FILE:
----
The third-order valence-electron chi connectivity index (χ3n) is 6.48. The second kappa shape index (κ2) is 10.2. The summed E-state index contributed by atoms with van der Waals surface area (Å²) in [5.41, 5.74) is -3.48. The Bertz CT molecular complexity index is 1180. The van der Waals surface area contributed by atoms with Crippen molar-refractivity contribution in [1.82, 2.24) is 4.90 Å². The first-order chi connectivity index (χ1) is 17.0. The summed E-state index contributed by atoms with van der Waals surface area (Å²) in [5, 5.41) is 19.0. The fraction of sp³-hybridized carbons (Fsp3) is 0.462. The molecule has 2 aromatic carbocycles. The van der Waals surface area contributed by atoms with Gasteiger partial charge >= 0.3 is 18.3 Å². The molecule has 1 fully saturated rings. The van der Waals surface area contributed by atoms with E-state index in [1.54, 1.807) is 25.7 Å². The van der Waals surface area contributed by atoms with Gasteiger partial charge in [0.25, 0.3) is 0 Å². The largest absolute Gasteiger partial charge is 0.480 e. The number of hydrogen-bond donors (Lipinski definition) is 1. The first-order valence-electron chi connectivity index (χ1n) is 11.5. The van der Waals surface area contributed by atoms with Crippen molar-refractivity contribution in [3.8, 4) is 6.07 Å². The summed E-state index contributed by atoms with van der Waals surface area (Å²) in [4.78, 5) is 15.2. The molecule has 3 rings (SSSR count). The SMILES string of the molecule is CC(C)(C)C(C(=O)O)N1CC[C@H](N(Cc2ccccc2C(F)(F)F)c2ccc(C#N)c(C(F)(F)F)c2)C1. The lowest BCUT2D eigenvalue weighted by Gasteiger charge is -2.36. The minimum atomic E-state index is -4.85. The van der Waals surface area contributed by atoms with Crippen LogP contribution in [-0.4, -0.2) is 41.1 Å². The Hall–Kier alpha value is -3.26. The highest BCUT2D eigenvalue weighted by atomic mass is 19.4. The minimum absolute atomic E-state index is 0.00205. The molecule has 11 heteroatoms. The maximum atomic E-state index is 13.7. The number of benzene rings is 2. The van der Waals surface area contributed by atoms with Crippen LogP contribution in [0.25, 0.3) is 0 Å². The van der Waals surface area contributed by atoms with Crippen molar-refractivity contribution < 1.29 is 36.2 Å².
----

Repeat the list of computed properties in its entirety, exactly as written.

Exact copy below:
The third-order valence-electron chi connectivity index (χ3n) is 6.48. The second kappa shape index (κ2) is 10.2. The summed E-state index contributed by atoms with van der Waals surface area (Å²) in [5.41, 5.74) is -3.48. The Bertz CT molecular complexity index is 1180. The van der Waals surface area contributed by atoms with Crippen molar-refractivity contribution in [1.82, 2.24) is 4.90 Å². The first-order chi connectivity index (χ1) is 17.0. The summed E-state index contributed by atoms with van der Waals surface area (Å²) in [5, 5.41) is 19.0. The fraction of sp³-hybridized carbons (Fsp3) is 0.462. The molecule has 2 aromatic carbocycles. The van der Waals surface area contributed by atoms with Gasteiger partial charge >= 0.3 is 18.3 Å². The molecule has 1 fully saturated rings. The van der Waals surface area contributed by atoms with E-state index in [1.54, 1.807) is 25.7 Å². The van der Waals surface area contributed by atoms with Gasteiger partial charge in [0.25, 0.3) is 0 Å². The largest absolute Gasteiger partial charge is 0.480 e. The number of hydrogen-bond donors (Lipinski definition) is 1. The first-order valence-electron chi connectivity index (χ1n) is 11.5. The van der Waals surface area contributed by atoms with Crippen molar-refractivity contribution in [3.8, 4) is 6.07 Å². The summed E-state index contributed by atoms with van der Waals surface area (Å²) in [4.78, 5) is 15.2. The molecule has 3 rings (SSSR count). The SMILES string of the molecule is CC(C)(C)C(C(=O)O)N1CC[C@H](N(Cc2ccccc2C(F)(F)F)c2ccc(C#N)c(C(F)(F)F)c2)C1. The lowest BCUT2D eigenvalue weighted by Gasteiger charge is -2.36. The minimum atomic E-state index is -4.85. The van der Waals surface area contributed by atoms with Crippen LogP contribution in [-0.4, -0.2) is 41.1 Å². The Hall–Kier alpha value is -3.26. The highest BCUT2D eigenvalue weighted by atomic mass is 19.4. The minimum absolute atomic E-state index is 0.00205. The molecule has 11 heteroatoms. The maximum atomic E-state index is 13.7. The number of benzene rings is 2. The van der Waals surface area contributed by atoms with Crippen LogP contribution in [0.25, 0.3) is 0 Å². The van der Waals surface area contributed by atoms with Crippen molar-refractivity contribution < 1.29 is 36.2 Å².